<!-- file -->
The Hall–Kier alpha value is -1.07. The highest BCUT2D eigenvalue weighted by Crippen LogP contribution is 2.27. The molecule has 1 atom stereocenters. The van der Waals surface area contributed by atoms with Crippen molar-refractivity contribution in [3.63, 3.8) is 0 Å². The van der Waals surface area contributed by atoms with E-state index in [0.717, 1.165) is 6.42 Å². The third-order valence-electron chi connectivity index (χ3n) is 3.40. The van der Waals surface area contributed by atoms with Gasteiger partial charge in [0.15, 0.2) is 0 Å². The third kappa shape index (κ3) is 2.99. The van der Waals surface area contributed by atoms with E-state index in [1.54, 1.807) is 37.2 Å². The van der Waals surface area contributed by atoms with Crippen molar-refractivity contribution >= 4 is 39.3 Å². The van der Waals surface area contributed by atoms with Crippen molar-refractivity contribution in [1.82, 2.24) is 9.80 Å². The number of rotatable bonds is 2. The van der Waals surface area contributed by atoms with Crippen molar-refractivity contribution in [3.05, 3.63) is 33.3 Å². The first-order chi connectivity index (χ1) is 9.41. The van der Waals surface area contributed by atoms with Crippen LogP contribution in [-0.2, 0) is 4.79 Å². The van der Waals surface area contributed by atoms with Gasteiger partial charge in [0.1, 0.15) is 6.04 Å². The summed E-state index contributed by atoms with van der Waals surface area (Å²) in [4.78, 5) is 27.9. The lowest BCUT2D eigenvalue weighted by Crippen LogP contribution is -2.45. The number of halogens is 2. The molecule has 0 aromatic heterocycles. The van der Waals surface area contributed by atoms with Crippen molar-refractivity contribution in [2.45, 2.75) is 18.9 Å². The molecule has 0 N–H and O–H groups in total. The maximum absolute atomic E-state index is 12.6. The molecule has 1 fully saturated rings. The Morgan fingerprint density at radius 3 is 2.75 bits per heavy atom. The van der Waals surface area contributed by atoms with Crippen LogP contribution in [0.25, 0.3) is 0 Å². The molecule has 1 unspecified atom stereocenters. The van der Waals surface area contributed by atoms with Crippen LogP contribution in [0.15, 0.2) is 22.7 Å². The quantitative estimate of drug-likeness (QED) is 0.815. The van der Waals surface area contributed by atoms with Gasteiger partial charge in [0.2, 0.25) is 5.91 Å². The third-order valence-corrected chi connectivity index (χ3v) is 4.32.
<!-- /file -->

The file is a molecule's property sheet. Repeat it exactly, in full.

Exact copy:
The Hall–Kier alpha value is -1.07. The highest BCUT2D eigenvalue weighted by Crippen LogP contribution is 2.27. The molecule has 1 atom stereocenters. The van der Waals surface area contributed by atoms with Crippen molar-refractivity contribution in [3.63, 3.8) is 0 Å². The van der Waals surface area contributed by atoms with E-state index in [0.717, 1.165) is 6.42 Å². The third-order valence-electron chi connectivity index (χ3n) is 3.40. The van der Waals surface area contributed by atoms with Gasteiger partial charge in [0.15, 0.2) is 0 Å². The third kappa shape index (κ3) is 2.99. The van der Waals surface area contributed by atoms with E-state index in [1.54, 1.807) is 37.2 Å². The van der Waals surface area contributed by atoms with Crippen molar-refractivity contribution >= 4 is 39.3 Å². The van der Waals surface area contributed by atoms with Crippen molar-refractivity contribution in [1.82, 2.24) is 9.80 Å². The number of rotatable bonds is 2. The van der Waals surface area contributed by atoms with Crippen molar-refractivity contribution in [3.05, 3.63) is 33.3 Å². The first-order chi connectivity index (χ1) is 9.41. The van der Waals surface area contributed by atoms with Crippen LogP contribution in [-0.2, 0) is 4.79 Å². The van der Waals surface area contributed by atoms with Gasteiger partial charge in [0.1, 0.15) is 6.04 Å². The summed E-state index contributed by atoms with van der Waals surface area (Å²) in [4.78, 5) is 27.9. The lowest BCUT2D eigenvalue weighted by Crippen LogP contribution is -2.45. The number of halogens is 2. The molecule has 0 aromatic heterocycles. The van der Waals surface area contributed by atoms with Crippen molar-refractivity contribution in [2.45, 2.75) is 18.9 Å². The molecule has 0 N–H and O–H groups in total. The maximum absolute atomic E-state index is 12.6. The molecule has 1 fully saturated rings. The Morgan fingerprint density at radius 3 is 2.75 bits per heavy atom. The van der Waals surface area contributed by atoms with Crippen LogP contribution in [0.25, 0.3) is 0 Å². The molecule has 1 unspecified atom stereocenters. The van der Waals surface area contributed by atoms with Crippen LogP contribution in [0.15, 0.2) is 22.7 Å². The quantitative estimate of drug-likeness (QED) is 0.815. The van der Waals surface area contributed by atoms with Gasteiger partial charge in [0.2, 0.25) is 5.91 Å². The third-order valence-corrected chi connectivity index (χ3v) is 4.32.